Blake Comeau #57 (C) of the New York Islanders celebrates...

Blake Comeau #57 (C) of the New York Islanders celebrates his third period game winning goal against the New York Rangers with his teammates on Monday, October 11 2010 at Nassau Coliseum in New York. The Isles defeated the Rangers 6-4. Credit: Jim McIsaac

Scott Gordon summed up one of the main differences between the Rangers and Islanders yesterday:

"Obviously, we don't have a Marian Gaborik out there who can create a scoring chance every time," Gordon said.

The Islanders didn't even have a John Tavares, to go with not having Kyle Okposo or Mark Streit - that's their top three scorers from last season out, and their top two from 2008-09.

But the Islanders have learned to live without stars, especially when it's the Rangers facing them. The Rangers aren't exactly the star-studded roster they once were - Gaborik and Henrik Lundqvist are their studs these days, not a mismatched collection of marquee names - but somehow, this rivalry seems to tilt toward the team with the lesser names and the lower chances of winning.

You could look it up - it started with J.P. Parise in 1975, went through to John Davidson and the Rangers in 1979, then skipped about 15 years when the chalk teams dominated: The Islanders won their Cups and always drove through Manhattan to do it, then the Rangers of the early 1990s returned the favor.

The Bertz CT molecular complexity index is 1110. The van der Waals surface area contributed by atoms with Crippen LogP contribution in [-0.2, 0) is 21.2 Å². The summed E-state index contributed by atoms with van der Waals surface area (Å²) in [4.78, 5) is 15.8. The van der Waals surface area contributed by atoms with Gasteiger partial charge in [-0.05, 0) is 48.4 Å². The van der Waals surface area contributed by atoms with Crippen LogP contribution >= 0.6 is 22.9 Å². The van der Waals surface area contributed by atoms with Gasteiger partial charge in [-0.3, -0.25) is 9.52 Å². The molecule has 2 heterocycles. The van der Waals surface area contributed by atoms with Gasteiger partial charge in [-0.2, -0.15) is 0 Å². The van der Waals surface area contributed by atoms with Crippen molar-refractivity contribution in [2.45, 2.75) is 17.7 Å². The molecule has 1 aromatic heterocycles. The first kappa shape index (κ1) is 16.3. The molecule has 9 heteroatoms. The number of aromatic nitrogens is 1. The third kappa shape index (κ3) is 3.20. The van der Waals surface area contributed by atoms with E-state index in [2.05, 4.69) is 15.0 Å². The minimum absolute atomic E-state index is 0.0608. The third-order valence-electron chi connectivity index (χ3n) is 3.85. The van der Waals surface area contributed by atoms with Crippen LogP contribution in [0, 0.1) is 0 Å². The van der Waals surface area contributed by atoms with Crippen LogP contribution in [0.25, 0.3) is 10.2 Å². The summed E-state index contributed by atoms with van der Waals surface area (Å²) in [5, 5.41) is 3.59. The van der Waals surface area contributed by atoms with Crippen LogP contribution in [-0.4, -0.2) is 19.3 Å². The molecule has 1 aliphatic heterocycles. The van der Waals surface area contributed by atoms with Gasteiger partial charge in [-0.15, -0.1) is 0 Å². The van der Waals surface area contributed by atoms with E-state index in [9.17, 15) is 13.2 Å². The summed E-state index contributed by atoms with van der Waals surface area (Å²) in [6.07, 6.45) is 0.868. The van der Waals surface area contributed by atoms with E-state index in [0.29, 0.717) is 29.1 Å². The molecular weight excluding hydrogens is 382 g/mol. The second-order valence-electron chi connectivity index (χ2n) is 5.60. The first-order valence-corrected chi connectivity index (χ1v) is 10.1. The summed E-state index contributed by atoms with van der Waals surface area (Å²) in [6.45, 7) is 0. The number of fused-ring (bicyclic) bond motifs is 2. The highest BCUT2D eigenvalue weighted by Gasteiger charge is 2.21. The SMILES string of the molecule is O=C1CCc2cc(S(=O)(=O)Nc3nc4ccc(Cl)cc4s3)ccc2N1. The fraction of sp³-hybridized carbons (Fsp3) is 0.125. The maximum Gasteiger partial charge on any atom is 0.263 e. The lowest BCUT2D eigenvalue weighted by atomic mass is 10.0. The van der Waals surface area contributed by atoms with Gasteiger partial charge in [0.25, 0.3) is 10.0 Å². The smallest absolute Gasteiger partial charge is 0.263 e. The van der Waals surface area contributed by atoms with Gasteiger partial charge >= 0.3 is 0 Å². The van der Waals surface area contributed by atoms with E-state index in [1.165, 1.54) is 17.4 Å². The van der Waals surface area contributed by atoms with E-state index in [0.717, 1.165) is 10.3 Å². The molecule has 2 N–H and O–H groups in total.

But lately, when the difference between these two fringe playoff teams hasn't been much, the difference is usually that the team that's in the worse shape has the better game.

It's still early, of course. The Rangers' 6-3 win in Buffalo on Saturday didn't mask their deficiencies in their own zone, and those were very much on display Monday - Michael Del Zotto had two giveaways that led to goals and John Tortorella's stated desire to have his defensemen up in the play can and will lead to good chances on Lundqvist.

The Islanders gave up some chances, as they will simply because they don't have the talent to maintain pressure. They stood around on the penalty kill, a problem that's plagued them and their low-rated penalty killing since Gordon got here, and the Rangers took the lead in the second period.

But Rick DiPietro, who was once the brightest star on Long Island but is now just a goaltender trying to work his way back to being a No. 1, stood tall in the third and the Islanders rallied with a couple of power-play goals of their own.

They came from Blake Comeau, who has plenty of scoring touch but not always a desire to play the all-around game Gordon demands, and P.A. Parenteau, who couldn't crack the Rangers' roster with any regularity last season but has been a first-line wing since he signed with the Islanders this summer.

Tavares, Okposo and Streit are three of the biggest keys to the Islanders. Without them, the Islanders have scored five late third-period goals in two games (one into an empty net), showing the sort of fortitude and consistency of effort every team needs, stars or no.

"We obviously would love to have those guys playing," said Josh Bailey, who had a goal and assist and is trying to grow into one of those important guys. "But we still need everyone going together to win."

It's a message that's perhaps easier for Gordon to send with the Isles' star players missing. Tavares should be back by the end of the week, but they won't see Okposo until December at the earliest and Streit until who-knows-when.

"It's a new year for us and we're moving forward," Bailey said.

With or without their stars.